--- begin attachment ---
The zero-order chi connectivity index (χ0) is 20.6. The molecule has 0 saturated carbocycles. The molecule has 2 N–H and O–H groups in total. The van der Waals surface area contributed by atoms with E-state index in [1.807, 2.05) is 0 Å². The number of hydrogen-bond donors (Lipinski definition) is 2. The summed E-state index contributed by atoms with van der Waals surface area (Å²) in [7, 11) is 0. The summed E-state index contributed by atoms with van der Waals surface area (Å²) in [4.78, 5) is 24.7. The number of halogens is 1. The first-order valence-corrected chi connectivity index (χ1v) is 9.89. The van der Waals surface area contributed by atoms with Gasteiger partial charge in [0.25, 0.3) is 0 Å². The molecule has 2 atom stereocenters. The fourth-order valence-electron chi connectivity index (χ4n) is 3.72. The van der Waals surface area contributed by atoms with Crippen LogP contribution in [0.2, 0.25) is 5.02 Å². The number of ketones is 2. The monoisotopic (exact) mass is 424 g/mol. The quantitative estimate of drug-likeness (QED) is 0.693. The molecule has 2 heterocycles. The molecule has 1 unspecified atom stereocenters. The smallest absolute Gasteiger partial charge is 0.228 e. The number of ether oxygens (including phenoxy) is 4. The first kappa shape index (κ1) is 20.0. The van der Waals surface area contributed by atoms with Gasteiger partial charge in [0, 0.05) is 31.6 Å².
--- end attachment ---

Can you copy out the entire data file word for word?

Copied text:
The zero-order chi connectivity index (χ0) is 20.6. The molecule has 0 saturated carbocycles. The molecule has 2 N–H and O–H groups in total. The van der Waals surface area contributed by atoms with E-state index in [1.807, 2.05) is 0 Å². The number of hydrogen-bond donors (Lipinski definition) is 2. The summed E-state index contributed by atoms with van der Waals surface area (Å²) in [7, 11) is 0. The summed E-state index contributed by atoms with van der Waals surface area (Å²) in [4.78, 5) is 24.7. The number of halogens is 1. The first-order valence-corrected chi connectivity index (χ1v) is 9.89. The van der Waals surface area contributed by atoms with Gasteiger partial charge in [0.25, 0.3) is 0 Å². The molecule has 2 atom stereocenters. The fourth-order valence-electron chi connectivity index (χ4n) is 3.72. The van der Waals surface area contributed by atoms with Crippen LogP contribution in [0.2, 0.25) is 5.02 Å². The number of ketones is 2. The monoisotopic (exact) mass is 424 g/mol. The quantitative estimate of drug-likeness (QED) is 0.693. The molecule has 2 heterocycles. The molecule has 1 unspecified atom stereocenters. The smallest absolute Gasteiger partial charge is 0.228 e. The number of ether oxygens (including phenoxy) is 4. The first kappa shape index (κ1) is 20.0. The van der Waals surface area contributed by atoms with Gasteiger partial charge in [0, 0.05) is 31.6 Å².